Once a patient is diagnosed with copper deficiency, management includes copper supplementation with copper salts, which can be given orally or intravenously. Although there is no standard supplementation regimen, current practices are to supplement with a recommended daily amount of 40 to 50 μg/kg of elemental copper.6,11,12 The hematologic abnormalities resolve within 4 to 12 weeks of therapy.6,19,20
Most reported cases of copper deficiency–associated neutropenia and anemia in the pediatric population have been caused by inadequate supplementation while receiving TPN, malabsorption, or (in rare cases) zinc toxicity.18 However, in up to 30% of cases in adults, there is no identified cause of copper deficiency.2 Previously, Caraballo et al21 reported 1 case of low-serum copper without hematologic manifestations in a cohort of 216 children prescribed a ketogenic diet, suggesting that copper deficiency is relatively rare in this patient population. Recently, in a case report, Rashidian et al22 described a similar case of severe neutropenia and anemia because of copper deficiency in a patient prescribed a ketogenic diet. However, in that case, the patient did receive adequate copper intake from her diet and required supratherapeutic supplementation of copper for the resolution of hematologic manifestations, suggesting that copper metabolism may have been atypical in this patient.22 Our case illustrates a novel etiology with the development of copper deficiency–associated neutropenia and anemia being caused by dietary restrictions in transitioning from a formula-based to a pureed food–based ketogenic diet.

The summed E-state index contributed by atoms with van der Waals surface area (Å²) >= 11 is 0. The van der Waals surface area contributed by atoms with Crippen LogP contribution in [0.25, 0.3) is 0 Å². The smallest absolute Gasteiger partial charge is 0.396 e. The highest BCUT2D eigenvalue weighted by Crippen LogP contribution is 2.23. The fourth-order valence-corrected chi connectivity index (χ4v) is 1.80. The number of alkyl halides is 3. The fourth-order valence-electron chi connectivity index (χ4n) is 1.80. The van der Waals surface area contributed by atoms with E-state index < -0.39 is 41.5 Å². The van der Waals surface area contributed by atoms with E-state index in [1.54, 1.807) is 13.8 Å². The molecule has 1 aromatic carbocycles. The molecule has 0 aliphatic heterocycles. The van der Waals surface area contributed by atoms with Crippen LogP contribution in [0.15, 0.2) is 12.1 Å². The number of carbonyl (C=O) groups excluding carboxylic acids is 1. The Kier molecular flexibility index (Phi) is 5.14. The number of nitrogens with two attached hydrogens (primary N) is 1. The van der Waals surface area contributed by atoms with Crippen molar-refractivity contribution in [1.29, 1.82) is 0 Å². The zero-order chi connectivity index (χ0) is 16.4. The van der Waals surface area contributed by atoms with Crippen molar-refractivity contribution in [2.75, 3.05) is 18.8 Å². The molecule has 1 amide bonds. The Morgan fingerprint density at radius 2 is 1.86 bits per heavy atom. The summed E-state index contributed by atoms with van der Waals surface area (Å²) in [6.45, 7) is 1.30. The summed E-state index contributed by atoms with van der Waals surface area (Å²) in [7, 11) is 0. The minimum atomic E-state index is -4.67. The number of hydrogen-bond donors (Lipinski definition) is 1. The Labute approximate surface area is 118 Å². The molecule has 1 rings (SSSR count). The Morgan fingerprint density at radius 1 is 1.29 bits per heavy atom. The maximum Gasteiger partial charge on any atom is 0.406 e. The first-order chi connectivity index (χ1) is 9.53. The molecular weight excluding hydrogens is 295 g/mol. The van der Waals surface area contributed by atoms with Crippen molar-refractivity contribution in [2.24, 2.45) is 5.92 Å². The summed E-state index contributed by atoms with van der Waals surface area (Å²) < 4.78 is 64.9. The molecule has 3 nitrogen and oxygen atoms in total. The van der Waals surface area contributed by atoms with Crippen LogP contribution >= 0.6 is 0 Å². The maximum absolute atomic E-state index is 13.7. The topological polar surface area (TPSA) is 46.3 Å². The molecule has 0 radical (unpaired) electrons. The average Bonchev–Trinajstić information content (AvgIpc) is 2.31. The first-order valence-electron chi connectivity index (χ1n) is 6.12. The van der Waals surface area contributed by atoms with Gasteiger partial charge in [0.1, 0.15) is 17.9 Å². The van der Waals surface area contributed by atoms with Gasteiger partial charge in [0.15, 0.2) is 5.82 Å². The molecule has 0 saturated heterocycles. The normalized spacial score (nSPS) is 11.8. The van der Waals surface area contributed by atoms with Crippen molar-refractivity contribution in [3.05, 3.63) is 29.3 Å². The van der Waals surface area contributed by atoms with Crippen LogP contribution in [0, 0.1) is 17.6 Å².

Ketogenic diets are highly restrictive, which put patients at risk for nutritional deficiencies. Comprehensive nutritional evaluation and follow-up are important in these patients, including regular evaluation for vitamin and mineral deficiencies.3 Multivitamins with minerals should be recommended for all patients who are on ketogenic diets.
In evaluating neutropenia and anemia of unknown etiology, we highlight the need to elucidate a thorough dietary history and consider copper deficiency in not only patients with risks of malabsorption but also in those with restrictive diets.
- Accepted December 18, 2017.
- Address correspondence to Alan Chin, MD, Department of Pediatrics, UCLA Mattel Children’s Hospital, 757 Westwood Plaza, 3018, Los Angeles, CA 90095-1752. E-mail:
FINANCIAL DISCLOSURE: The author has indicated he has no financial relationships relevant to this article to disclose.
FUNDING: No external funding.
POTENTIAL CONFLICT OF INTEREST: The author has indicated he has no potential conflicts of interest to disclose.
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- Copyright © 2018 by the American Academy of Pediatrics